Man Utd star Marcus Rashford joins the fight against the European Super League

Paul Macdonald
Paul Macdonald Updated: 20 May 2021 11:26 BST 3 min read
Man Utd star Marcus Rashford joins the fight against the European Super League

Manchester United star Marcus Rashford has become the latest player to show support for the anti-European Super League movement which has swept across the world in recent days.

Since an announcement late on Sunday night, which saw United, Manchester City, Liverpool, Chelsea, Arsenal and Tottenham Hotspur sign up for a breakaway competition from the Champions League alongside three clubs each from Spain and Italy, the owners and chairmen of those clubs have come under fire from fans, authorities and politicians.

READ MORE: European Super League: The timeline, the reaction, the consequences

Thousands held their breath waiting for official word from the managers and players, with Liverpool’s Jurgen Klopp and James Milner speaking out before and after their draw with Leeds on Monday night. Sir Alex Ferguson and Sky Sports’ Gary Neville were quick to join the chorus of disapproving voices, but it was important to get people currently involved to speak out.

Bruno Fernandes and Joao Cancelo both took to Instagram to echo the thoughts of their Portugal teammate Daniel Podence, who posted about it first. Pep Guardiola, the Manchester City boss, then came out strongly in his pre-match press conference on Tuesday.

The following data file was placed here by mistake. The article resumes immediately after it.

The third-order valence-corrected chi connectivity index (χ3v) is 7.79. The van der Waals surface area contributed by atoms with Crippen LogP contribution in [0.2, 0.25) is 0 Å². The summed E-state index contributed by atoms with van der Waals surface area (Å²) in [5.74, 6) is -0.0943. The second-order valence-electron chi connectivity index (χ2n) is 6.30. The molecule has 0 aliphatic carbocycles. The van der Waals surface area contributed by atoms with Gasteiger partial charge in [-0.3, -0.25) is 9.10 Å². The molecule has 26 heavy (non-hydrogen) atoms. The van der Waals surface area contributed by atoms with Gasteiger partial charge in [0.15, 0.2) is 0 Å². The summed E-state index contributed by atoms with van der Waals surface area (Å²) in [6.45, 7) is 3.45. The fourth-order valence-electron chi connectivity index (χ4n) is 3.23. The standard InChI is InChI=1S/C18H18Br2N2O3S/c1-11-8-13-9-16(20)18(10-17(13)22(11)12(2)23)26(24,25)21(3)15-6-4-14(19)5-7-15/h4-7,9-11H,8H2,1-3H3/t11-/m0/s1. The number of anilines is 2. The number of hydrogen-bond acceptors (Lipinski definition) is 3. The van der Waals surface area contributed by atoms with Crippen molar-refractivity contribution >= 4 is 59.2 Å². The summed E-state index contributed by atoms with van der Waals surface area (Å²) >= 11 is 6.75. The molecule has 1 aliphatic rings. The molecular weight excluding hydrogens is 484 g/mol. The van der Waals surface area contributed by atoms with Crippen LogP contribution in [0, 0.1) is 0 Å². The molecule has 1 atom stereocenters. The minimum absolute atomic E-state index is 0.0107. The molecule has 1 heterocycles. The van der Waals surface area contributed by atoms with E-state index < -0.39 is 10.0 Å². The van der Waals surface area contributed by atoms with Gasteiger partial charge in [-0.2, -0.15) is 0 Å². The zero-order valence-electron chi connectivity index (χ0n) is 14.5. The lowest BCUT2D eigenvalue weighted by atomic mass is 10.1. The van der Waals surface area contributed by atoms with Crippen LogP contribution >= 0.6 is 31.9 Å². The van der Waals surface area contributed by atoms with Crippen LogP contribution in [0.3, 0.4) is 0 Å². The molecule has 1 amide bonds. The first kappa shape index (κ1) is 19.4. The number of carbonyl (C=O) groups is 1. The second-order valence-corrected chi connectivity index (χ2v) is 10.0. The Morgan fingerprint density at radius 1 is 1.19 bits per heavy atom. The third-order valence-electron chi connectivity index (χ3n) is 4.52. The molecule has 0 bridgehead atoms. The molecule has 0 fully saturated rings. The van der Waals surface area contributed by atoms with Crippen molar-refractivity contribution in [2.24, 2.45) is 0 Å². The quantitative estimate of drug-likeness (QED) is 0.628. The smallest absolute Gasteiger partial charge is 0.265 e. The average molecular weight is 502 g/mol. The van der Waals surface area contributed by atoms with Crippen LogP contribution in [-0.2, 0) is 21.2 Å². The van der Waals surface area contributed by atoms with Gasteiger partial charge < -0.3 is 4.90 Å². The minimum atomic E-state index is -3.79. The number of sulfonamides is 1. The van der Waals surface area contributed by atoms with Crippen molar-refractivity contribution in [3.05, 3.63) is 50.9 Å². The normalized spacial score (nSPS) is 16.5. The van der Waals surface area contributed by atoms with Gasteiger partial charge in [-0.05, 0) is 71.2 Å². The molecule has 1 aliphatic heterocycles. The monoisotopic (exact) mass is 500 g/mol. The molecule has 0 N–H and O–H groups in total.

Rashford, who has made a habit of refusing to stay quiet on matters that mean a lot to him this year after going on a mission to feed hungry children during the pandemic, may not have said anything, but his actions spoke a thousand words.

He tweeted a picture of a seat covering at Old Trafford donning the words “Football is nothing without fans”. It is a quote by former United boss Sir Matt Busby, and more than subtly suggests that Rashford does not agree with the actions of his bosses over the past few days.

Why is there such opposition to the ESL?

The European Super League is built on the idea that competition is secondary to brand exposure and revenue. Those who have committed to it are set to be 12 of 15 permanent founding members will be self-governing and can never be relegated, while the other five places will be awarded based on merit. Those who qualify, though, will not earn anywhere near the same amount of the privately funded pot.

Outrage is also a result of the attempts from the clubs to maintain their places in their domestic leagues. National associations have threatened bans if this plan goes ahead, while there is also a possibility that players will not be able to play in international tournaments.